Meanwhile the IDF’s assessments remain that Hamas does not want to confront Israel directly in a new Gaza conflict, but welcomes violence which undermines security for both Israel and the PA in the West Bank, and is calling for more attacks. However, other groups in the Gaza Strip are interested in confronting Israel from Gaza. The Iranian aligned Palestinian Islamic Jihad organised violent demonstrations on the Gaza-Israel border during the weekend which led to Palestinians being shot and killed by Israeli forces, with Hamas choosing not to stop them. Meanwhile Jihadist factions continue to fire a trickle of rockets. Gazan authorities reported that an Israeli retaliatory strike killed a mother and daughter over the weekend. Further such fatalities would escalate tensions, raising the chances that Hamas’s military wing could start firing, as it did last summer.
What is the Israeli government’s approach to the problem and what could change it?
Prime Minister Netanyahu is seeking the quickest route to restore calm, trying to balance between showing a firm hand which establishes deterrence and avoiding actions which might provoke more violence or invite international pressure. The latest practical step has been drafting up more than a thousand border police reserves, part of a policy to flood Jerusalem and other potential flash points with security forces to deter and prevent attacks and reassure the public. This follows measures to deter violence, including tough minimum sentences for stone throwers, and destruction of terrorist’s homes.
The longer the violence continues, the more public confidence in Netanyahu’s leadership is under threat. The right flank of his coalition openly challenges him by calling for more aggressive responses to restore order, especially in the Old City of Jerusalem and for the outlawing the radical northern branch of the Islamic Movement which has been actively fermenting unrest – a move the Cabinet is now considering. The right wing Jewish Home party is also taking the opportunity to demand new settlement construction, with settlement planning having been effectively frozen for some time.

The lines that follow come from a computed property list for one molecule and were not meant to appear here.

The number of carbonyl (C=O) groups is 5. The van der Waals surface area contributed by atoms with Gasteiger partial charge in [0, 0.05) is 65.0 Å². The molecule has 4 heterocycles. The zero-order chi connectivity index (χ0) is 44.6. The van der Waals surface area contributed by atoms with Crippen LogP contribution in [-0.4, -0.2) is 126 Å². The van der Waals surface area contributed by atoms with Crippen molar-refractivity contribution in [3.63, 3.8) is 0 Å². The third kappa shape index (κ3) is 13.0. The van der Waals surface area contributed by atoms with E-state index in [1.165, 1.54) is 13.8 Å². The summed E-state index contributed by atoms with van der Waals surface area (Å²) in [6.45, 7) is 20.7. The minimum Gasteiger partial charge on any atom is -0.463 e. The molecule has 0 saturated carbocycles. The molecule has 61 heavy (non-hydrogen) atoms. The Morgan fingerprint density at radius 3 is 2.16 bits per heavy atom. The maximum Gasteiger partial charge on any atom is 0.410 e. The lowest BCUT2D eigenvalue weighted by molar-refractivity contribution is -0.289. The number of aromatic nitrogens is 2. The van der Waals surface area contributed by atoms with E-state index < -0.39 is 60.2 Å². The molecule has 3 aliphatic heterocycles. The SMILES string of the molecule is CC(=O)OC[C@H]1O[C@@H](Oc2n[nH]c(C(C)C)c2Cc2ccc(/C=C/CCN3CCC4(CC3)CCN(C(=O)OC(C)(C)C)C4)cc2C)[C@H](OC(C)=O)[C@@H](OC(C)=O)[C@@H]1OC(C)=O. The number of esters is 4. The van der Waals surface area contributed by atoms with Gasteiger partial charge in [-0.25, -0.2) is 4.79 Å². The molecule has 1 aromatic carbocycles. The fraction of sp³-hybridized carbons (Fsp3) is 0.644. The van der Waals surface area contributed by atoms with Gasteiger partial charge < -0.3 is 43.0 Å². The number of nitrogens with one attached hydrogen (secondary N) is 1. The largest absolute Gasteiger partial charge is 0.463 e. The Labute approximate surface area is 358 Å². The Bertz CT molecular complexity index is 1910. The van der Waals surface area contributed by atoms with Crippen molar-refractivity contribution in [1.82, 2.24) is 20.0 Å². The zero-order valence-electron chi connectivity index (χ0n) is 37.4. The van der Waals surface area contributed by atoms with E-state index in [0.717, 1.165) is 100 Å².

At a major press conference on Thursday evening, Netanyahu was flanked by key ministers from his own Likud party – Defence Minister Moshe Yaalon and Internal Security Minister Gilad Erdan – as well as the chiefs of the IDF and police, projecting the image that they were the ones running the show, as opposed to their more hawkish coalition partners. At the press conference Netanyahu defended his decision not to allow new settlement announcements as “common sense” in order to maintain international support in the circumstances. The US has told both sides to avoid “inflammatory rhetoric and actions”.
During the same press conference, Netanyahu reissued a call for a broad government of national unity, reflecting a constant veiled threat to the Jewish Home party that he could seek to build an alternative coalition with the centre-left Zionist Union opposition party. However, according to reports, Netanyahu is not currently willing to meet Zionist Union leader Isaac Herzog’s demands for joining the government.
In sum, though Israeli and PA leaders seek to contain the situation, it has its own momentum. The best hope is that the Palestinian violence, lacking mass participation, will lose momentum over time and decline to more manageable levels. However, with so many potential flash points and agitators involved, and with tensions so high, the risk of further escalation is ever present.
A stabbing war born of hysterical intolerance
Moshe Dayan’s historic decision in 1967 to ban Jewish prayer from Temple Mount has evidently hardened Palestinian intransigence rather than encouraged reciprocal imperative for understanding
by David Horovitz The Times of Israel